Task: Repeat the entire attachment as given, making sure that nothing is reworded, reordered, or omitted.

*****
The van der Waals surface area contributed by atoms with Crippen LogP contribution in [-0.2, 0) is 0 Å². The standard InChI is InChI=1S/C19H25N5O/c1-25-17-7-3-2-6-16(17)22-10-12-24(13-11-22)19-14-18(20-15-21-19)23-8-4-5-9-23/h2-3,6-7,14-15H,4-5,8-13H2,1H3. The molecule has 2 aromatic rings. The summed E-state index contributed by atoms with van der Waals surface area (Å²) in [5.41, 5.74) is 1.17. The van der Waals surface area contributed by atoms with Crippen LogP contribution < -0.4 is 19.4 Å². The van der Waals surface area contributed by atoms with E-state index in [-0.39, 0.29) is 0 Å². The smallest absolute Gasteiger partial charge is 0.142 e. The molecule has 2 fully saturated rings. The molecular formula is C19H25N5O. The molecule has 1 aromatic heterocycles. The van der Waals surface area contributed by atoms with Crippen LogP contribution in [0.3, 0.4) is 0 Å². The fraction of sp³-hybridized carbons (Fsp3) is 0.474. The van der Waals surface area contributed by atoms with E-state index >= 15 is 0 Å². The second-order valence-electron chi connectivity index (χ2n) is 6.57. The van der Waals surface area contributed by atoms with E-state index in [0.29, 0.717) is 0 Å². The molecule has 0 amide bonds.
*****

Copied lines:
The van der Waals surface area contributed by atoms with Crippen LogP contribution in [-0.2, 0) is 0 Å². The standard InChI is InChI=1S/C19H25N5O/c1-25-17-7-3-2-6-16(17)22-10-12-24(13-11-22)19-14-18(20-15-21-19)23-8-4-5-9-23/h2-3,6-7,14-15H,4-5,8-13H2,1H3. The molecule has 2 aromatic rings. The summed E-state index contributed by atoms with van der Waals surface area (Å²) in [5.41, 5.74) is 1.17. The van der Waals surface area contributed by atoms with Crippen LogP contribution < -0.4 is 19.4 Å². The van der Waals surface area contributed by atoms with E-state index in [-0.39, 0.29) is 0 Å². The smallest absolute Gasteiger partial charge is 0.142 e. The molecule has 2 fully saturated rings. The molecular formula is C19H25N5O. The molecule has 1 aromatic heterocycles. The van der Waals surface area contributed by atoms with Crippen LogP contribution in [0.3, 0.4) is 0 Å². The fraction of sp³-hybridized carbons (Fsp3) is 0.474. The van der Waals surface area contributed by atoms with E-state index >= 15 is 0 Å². The second-order valence-electron chi connectivity index (χ2n) is 6.57. The van der Waals surface area contributed by atoms with E-state index in [0.29, 0.717) is 0 Å². The molecule has 0 amide bonds.